Since 2015, Yemen has been in a state of civil war where several nations including the United States and United Nations refuse to acknowledge the Houthi takeover as legitimate, and questions are raised over reinstating Hadi as the President. The people of Yemen are quite severely affected as the Houthis continue to reply to protests with torture and murder, using lethal weapons to subdue any hint of opposition and even use children as child soldiers to fight their wars. Former President Saleh was killed by the Houthis when they came into power and created a state drowning in humanitarian crisis, murdering its citizens: if not by weapon, then starvation and lack of basic facilities.

In addition to this, al-Qaeda militants in the Arabian Peninsula ( AQAP) and the local branch of the rival Islamic State group (IS) took advantage of the confusion by capturing land in the South and carrying out deadly attacks, especially in Aden.[7] Although the Hadi administration has been recognized by the UN as the legitimate government since Resolution 2216 (2015) recognized President Hadi as the lawful acting President of the Yemeni government,[8] it does not reflect in the current state of things in Yemen.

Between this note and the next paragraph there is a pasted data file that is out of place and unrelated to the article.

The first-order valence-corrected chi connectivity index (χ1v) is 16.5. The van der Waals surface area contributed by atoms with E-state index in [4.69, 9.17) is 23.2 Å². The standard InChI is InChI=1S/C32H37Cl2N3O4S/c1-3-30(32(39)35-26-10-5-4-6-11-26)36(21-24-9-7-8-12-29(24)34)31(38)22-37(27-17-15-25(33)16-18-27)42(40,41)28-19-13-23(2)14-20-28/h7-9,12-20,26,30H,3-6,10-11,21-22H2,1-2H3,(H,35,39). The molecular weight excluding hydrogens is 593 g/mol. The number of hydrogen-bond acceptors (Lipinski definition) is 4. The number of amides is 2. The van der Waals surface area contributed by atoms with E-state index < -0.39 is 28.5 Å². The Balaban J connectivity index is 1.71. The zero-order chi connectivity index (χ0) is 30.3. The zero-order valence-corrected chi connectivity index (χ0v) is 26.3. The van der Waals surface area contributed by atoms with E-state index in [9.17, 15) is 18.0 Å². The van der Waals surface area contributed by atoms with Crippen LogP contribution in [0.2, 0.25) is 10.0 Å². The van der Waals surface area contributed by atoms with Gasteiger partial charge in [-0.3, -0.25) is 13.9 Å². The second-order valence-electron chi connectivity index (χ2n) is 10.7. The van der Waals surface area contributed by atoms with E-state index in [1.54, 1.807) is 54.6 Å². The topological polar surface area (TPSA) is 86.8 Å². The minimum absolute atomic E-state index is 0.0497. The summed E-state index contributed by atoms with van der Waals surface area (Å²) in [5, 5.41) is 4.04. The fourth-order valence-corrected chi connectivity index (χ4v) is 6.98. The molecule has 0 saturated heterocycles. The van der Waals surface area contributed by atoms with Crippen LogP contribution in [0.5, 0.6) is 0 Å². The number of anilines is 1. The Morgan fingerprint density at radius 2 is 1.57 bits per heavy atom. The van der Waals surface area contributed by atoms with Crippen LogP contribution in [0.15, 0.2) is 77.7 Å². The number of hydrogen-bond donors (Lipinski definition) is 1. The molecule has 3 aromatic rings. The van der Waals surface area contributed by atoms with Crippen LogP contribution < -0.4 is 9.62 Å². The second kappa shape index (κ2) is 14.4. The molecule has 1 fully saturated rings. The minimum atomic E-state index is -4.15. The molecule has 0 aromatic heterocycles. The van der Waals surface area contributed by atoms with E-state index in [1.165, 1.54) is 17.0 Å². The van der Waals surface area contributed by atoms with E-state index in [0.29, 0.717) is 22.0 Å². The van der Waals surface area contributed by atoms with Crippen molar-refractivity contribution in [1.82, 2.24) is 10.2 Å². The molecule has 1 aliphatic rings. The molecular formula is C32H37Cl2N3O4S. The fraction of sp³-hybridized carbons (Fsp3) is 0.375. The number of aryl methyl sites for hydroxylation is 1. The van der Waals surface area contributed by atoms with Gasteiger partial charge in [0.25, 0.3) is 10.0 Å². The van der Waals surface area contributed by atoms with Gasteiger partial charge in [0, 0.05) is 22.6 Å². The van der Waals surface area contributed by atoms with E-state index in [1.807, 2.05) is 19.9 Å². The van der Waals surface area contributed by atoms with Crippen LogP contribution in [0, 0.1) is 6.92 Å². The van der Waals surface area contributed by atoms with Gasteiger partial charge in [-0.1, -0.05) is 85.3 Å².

Different countries have different stances concerning the conditions prevalent in Yemen. Most of the Arab Nations and some of the countries in the west have supported the coalition of Hadi and Saudi Arabia in Yemen and the actions taken by them are most welcome. The League of Arab States that they “fully welcome[d] and support[ed] the military operations in defense [sic] of legitimate authority in Yemen. . . by the coalition composed of the States members of the Gulf Cooperation Council and several Arab States” and reiterated the operation to be “grounded in the Arab Treaty of Joint Défense and Article 51 of the UN Charter.”[9]